I talk more about what gluten free really means over on my blog. Here I want to talk about four reasons why I choose gluten in my diet. For me, gluten equals wheat. Wheat is one of the four crops we grow on our farm. Wheat works well in our rotation because it is a short season cool grass that does extremely well in our area if met with favorable conditions. Wheat harvest is in full swing this week, so this week, it's all about wheat. Here is why: 

 

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I support choice.

 

I support a choice NOT to eat gluten, but I also support a choice TO eat gluten. Or wheat products. I don't believe in vilifying one particular product in our vast food supply. We are very fortunate to have an abundance of choices at our fingertips, whether it be gluten free products or choosing a whole grain product. So many across the globe and even in this country, aren't as fortunate.

 

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I support crops we grow.

 

I've talked a lot about our the four crops we grow. Wheat, corn, soybeans, and sunflowers and when I step into the grocery store, I vote with my dollar. I purchase products that we grow here on our farm. I enjoy things like sunflower butter (Sun Butter), sunflower seeds, Dakota Maid flour, breads, corn and soy products. I believe as farmers of the actual product, it is important we actually put our money where our mouth is and support those products we put so much time and hard work into producing. 

 

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I appreciate the hard work. 

 

Everyone on our farm works hard. Harvest started this week and my husband and my in-law family have been working long hours to get the wheat cut before we receive more rain. Wheat harvest has been delayed this year due to an abundance of rain in August. Every year is different. Some years we don't get enough rain, some years we get too much. We are thankful to have a beautiful wheat crop this year. But it doesn't just happen like magic. It takes time to plant it all, it takes effort to keep our fields free of weeds and disease, and finally, it takes a whole lot of time and effort to harvest all that wheat and eventually haul it to the elevator. I appreciate the hard work that my own family does, so in turn, I buy wheat products.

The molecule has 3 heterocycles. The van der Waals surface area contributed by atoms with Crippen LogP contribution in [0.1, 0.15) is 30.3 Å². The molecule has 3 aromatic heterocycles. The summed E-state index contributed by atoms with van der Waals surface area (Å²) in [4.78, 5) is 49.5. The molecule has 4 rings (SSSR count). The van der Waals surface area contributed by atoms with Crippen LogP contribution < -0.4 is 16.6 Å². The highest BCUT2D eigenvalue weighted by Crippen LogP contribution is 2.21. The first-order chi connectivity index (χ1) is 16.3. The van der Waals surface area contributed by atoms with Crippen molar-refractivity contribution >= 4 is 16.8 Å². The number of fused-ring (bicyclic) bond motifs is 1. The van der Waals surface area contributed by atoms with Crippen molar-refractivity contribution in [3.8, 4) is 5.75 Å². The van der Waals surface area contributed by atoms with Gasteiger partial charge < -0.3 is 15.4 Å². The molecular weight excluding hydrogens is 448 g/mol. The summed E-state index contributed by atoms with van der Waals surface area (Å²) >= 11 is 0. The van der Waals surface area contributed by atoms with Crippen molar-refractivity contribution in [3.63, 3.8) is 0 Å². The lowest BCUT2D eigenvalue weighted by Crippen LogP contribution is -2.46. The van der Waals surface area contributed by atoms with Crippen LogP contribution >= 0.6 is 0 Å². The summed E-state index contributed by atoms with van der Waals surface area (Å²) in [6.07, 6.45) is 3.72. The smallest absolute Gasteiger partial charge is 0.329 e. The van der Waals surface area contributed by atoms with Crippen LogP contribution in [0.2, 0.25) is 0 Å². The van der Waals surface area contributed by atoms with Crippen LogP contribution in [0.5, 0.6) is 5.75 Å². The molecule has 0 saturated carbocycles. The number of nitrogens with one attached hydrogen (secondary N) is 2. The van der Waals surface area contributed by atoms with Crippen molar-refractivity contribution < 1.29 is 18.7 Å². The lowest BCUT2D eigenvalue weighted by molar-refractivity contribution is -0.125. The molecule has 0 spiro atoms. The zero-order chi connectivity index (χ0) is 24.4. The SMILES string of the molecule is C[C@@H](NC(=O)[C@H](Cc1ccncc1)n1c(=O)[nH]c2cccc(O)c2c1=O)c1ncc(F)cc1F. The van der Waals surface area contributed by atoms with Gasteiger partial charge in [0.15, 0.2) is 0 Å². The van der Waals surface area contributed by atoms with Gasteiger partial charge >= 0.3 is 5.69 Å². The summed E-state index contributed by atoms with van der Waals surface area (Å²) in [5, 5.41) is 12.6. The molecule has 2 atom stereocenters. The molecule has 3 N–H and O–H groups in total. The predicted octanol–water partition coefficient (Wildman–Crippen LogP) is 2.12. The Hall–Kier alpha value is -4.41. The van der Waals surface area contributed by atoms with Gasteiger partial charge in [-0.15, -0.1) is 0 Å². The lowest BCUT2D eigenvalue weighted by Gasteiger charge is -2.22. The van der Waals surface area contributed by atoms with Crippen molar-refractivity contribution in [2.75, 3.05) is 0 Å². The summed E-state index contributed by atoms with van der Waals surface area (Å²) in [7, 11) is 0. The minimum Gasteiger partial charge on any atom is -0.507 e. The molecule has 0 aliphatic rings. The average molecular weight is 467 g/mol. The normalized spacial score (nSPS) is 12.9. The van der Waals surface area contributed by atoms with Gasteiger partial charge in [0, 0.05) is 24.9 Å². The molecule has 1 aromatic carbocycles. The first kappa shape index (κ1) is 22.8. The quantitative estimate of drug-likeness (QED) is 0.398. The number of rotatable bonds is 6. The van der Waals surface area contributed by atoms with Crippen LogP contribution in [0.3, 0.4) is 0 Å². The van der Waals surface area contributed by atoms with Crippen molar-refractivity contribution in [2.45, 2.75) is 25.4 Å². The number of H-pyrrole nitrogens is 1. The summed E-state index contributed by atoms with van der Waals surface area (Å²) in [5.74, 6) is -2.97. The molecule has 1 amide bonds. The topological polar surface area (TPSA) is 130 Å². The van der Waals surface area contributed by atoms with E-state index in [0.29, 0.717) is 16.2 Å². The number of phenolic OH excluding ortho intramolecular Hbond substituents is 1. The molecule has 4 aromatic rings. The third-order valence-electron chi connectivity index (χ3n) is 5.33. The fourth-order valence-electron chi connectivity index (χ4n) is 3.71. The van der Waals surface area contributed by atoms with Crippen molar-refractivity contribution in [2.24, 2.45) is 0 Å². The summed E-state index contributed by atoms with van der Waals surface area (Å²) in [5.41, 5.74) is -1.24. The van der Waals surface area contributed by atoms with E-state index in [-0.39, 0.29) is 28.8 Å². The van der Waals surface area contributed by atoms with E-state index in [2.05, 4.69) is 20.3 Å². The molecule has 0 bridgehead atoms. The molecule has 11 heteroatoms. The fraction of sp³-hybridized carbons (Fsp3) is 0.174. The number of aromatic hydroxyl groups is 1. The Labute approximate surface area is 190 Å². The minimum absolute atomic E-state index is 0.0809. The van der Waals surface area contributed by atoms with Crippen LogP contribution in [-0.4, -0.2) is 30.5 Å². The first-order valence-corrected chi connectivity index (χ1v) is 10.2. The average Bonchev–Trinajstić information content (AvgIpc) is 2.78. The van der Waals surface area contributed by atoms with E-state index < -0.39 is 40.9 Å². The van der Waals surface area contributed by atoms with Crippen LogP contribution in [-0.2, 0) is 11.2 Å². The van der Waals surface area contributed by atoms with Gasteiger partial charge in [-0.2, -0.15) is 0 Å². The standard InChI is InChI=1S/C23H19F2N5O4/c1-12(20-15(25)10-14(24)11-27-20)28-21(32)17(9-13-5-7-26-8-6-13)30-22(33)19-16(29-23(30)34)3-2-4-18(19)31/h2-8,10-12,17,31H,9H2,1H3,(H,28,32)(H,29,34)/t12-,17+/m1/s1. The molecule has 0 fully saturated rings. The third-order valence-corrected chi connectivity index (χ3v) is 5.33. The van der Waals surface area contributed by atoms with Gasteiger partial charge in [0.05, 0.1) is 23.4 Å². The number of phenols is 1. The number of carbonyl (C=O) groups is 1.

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Wheat is an important crop for our state.

 

According to the North Dakota Wheat Council, Agriculture is the leading revenue-producing industry in North Dakota with wheat being North Dakota's chief agricultural commodity. North Dakota typically ranks second to Kansas in total wheat production.. North Dakota was the top wheat producing state in 2009 and 2010.
North Dakota is number one in the production of hard red spring and durum. On average, the farmers here grow nearly half of the nation's hard red spring wheat and two-thirds of the durum. Plain and simple, a strong wheat industry is very important to the viability of North Dakota. If corn and soybeans ever fail us, we always have wheat to fall back onto. 

 

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Image Courtesy Germans from Russia Heritage Collection, NDSU Library 

 

Wheat has an important legacy and history here. 

Wheat is a crop we have grown since grandpa was farming. It is a traditional crop for North Dakota here. In fact, for many years, Eureka, South Dakota (which is 30 miles to the south of us) was known as the "wheat capital of the world". It became the funnel into which the wheat fields of the Dakotas emptied. In 1892, when it was the largest primary wheat-shipping point in the world, Eureka was crowded day and night with horses an wagons loaded with sacks of grain. Farmers hauled their wheat, often by ox team, from 75 miles around.  Eureka boasted 42 grain elevators handling 4,000,000 bushels a year. Eureka became the Milwaukee's most profitable station, with earnings of $100,000 a month. Today when you drive into Eureka, the sign still states "wheat capital of the world". Wheat has been and will continue to be a Dakota staple. 

 

What Crops are Important in Your Area? 

As a consumer, it is important to be aware of what agricultural crops are staples for your area or state. And to ensure that the food choices you are making are indeed supporting those around you. I hope you spend some time Googling what crops are staples in your area and learning more about what makes those crops in your back yard important. 

So I shared a while back about how we are growing a new crop on the farm... a crop of the past! Flax! And I am sure you all remember when I shared about standing in the ocean... The ocean of flax blooms. In case you missed it, let me remind you of the beauty... 

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Last time we left off on the flax journey... we talked about why we grow flax, what flax is used for, and the history of flax grown across the globe. This update, I would like to talk about how flax grows. 

 

So how does flax grow? 

Flax is an annual plant that has one main stem. Flax usually grows to a height of about 24 to 36 inches with a tap root that can penetrate to 40 inches if growing conditions are favorable. Flax requires a 50 day vegetative period, 25 day flowering period, and about 35 days to mature.